Kerry Ann has Trisomy X chromosome syndrome. Here, she tells Learning Disability Today about both her achievements - and the difficulties she faces - in order to raise awareness of this "forgotten" syndrome.
Imagine a world where you do not appear to have learning disability. I have a rare chromosome syndrome that few people have heard of: Trisomy X chromosome syndrome, also called Triple X syndrome or 47,XXX. It may appear to be like a blessing to have such unique genetics, but I face many challenges. Here is my story:
"I strive for excellence within myself as I cannot meet society's standards of a person who appears normal."
My name is Kerry Ann. I am 33 years old. I was born and raised in New Jersey.
My educational difficulties and achievements
I attended a special needs school and, while the teachers tried their best to help me learn and excel, I still have issues with recollection and short-term memory loss.
After I graduated from school, I worked very hard to teach myself how to read and write. In the past, I attended the 'Vocational Rehabilitation Service' where I received a full evaluation, including a year's worth of job sampling, numerous other tests, and a full assessment of my IQ. I was found to be unemployable. The Vocational Rehabilitation Service eventually closed my case and a wonderful hospital offered me some volunteer work.
I still struggle with my learning disabilities which include dyslexia. I have difficulties in reading, writing, comprehension, mathematics, telling the time, and short term-memory loss. Because of this, academia is really tough for me.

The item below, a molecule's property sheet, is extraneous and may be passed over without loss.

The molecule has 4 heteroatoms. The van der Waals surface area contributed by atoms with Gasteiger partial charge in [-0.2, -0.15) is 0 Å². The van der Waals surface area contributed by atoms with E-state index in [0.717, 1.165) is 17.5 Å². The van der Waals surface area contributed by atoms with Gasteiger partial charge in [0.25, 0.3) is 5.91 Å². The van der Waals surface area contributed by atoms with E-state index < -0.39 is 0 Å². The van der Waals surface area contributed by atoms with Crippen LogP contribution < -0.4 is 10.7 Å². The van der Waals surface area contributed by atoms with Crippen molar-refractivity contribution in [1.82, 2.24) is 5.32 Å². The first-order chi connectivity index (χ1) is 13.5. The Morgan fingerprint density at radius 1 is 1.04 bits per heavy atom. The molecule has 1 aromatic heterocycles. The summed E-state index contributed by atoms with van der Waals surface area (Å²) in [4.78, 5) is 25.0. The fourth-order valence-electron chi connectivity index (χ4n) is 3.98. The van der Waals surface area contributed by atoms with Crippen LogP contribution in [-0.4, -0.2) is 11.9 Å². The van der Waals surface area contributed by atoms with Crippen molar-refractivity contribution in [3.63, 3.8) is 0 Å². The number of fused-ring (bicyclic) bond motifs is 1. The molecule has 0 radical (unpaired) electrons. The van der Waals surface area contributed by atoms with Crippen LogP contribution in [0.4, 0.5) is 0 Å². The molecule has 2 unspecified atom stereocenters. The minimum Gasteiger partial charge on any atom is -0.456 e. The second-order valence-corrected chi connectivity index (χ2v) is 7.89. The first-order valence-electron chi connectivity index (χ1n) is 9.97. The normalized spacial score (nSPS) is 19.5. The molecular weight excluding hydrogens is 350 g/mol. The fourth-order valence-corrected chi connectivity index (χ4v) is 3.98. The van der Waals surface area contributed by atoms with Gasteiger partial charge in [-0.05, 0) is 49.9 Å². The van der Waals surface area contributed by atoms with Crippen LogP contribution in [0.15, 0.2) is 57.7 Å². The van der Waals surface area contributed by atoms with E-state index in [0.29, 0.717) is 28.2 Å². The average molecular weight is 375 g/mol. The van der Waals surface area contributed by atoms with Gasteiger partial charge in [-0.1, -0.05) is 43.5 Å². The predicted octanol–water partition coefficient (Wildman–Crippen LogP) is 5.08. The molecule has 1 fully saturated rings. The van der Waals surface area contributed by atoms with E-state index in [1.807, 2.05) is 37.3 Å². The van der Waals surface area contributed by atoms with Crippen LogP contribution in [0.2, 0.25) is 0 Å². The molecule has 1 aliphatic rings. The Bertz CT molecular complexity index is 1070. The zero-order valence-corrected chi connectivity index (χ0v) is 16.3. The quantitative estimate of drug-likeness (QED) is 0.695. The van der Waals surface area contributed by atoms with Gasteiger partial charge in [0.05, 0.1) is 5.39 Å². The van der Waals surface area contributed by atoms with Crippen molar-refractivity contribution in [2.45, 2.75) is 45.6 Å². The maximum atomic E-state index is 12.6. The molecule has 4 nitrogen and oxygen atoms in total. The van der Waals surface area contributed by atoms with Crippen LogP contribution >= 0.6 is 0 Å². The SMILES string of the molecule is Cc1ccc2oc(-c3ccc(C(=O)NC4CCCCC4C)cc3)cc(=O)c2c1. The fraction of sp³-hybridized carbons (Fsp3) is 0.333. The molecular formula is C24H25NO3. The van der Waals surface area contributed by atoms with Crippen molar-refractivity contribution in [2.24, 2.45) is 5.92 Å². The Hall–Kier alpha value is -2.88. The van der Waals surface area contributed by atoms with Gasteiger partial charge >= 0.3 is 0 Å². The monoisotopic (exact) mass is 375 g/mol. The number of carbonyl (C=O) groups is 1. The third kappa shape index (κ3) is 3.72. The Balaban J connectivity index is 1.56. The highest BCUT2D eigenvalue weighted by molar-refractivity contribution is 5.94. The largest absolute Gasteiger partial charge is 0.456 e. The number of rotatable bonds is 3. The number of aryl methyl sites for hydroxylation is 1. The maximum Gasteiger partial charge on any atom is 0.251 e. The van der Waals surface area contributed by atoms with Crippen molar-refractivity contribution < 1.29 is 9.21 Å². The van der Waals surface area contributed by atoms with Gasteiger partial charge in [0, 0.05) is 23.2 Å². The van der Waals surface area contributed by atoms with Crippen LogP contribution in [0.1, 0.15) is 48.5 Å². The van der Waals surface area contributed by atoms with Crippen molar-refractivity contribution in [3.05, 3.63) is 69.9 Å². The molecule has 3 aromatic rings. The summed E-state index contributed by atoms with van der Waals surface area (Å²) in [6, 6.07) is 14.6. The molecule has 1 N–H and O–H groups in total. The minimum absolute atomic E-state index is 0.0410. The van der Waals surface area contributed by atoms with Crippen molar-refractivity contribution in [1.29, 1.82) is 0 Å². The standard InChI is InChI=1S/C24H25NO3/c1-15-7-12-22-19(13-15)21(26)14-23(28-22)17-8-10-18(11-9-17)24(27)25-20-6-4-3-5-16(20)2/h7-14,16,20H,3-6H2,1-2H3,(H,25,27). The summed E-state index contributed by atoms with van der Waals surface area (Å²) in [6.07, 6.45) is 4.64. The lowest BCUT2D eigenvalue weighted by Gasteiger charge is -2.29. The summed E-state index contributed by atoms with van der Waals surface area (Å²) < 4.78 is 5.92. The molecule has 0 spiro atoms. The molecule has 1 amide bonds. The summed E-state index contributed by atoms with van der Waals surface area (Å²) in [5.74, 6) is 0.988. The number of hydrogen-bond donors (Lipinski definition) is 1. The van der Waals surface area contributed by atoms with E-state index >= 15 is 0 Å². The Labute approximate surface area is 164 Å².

"It’s frustrating and emotional at times because I feel like I don’t fit in"
Because I can't go out in public by myself, I rely on family to take me out to places in the community and assist me with every day activities. I told my Mom that I would love to gain more independence and have a social life; she says that girls with Trisomy X chromosome syndrome are very attractive, sweet, kind, and innocent.
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Socially I am high functioning, and I tend to be very trusting and friendly. I come across personable, happy, and positive. My appearance and etiquette appears normal, but sadly my Trisomy X chromosome syndrome interferes with every day living and holds me back. I am realising the number of tasks I cannot do in real life. It’s frustrating and emotional at times because I feel like I don’t fit in, no matter how hard I try. I strive for excellence within myself as I cannot meet society's standards of a person who appears normal.
Some people do ask me ask questions about Trisomy X chromosome syndrome and my learning disabilities. I am worried about my future as my Dad (my best friend) died last year, and my mom has incurable cancer. I have one sister who works in the nursing profession.
People seem puzzled yet curious because they have never heard of the syndrome. I would like to bring awareness to Trisomy X chromosome syndrome as it’s one of the forgotten syndromes.
I would love to share my story with the world: educating, speaking, and answering questions about this unique and invisible syndrome, which few people understand.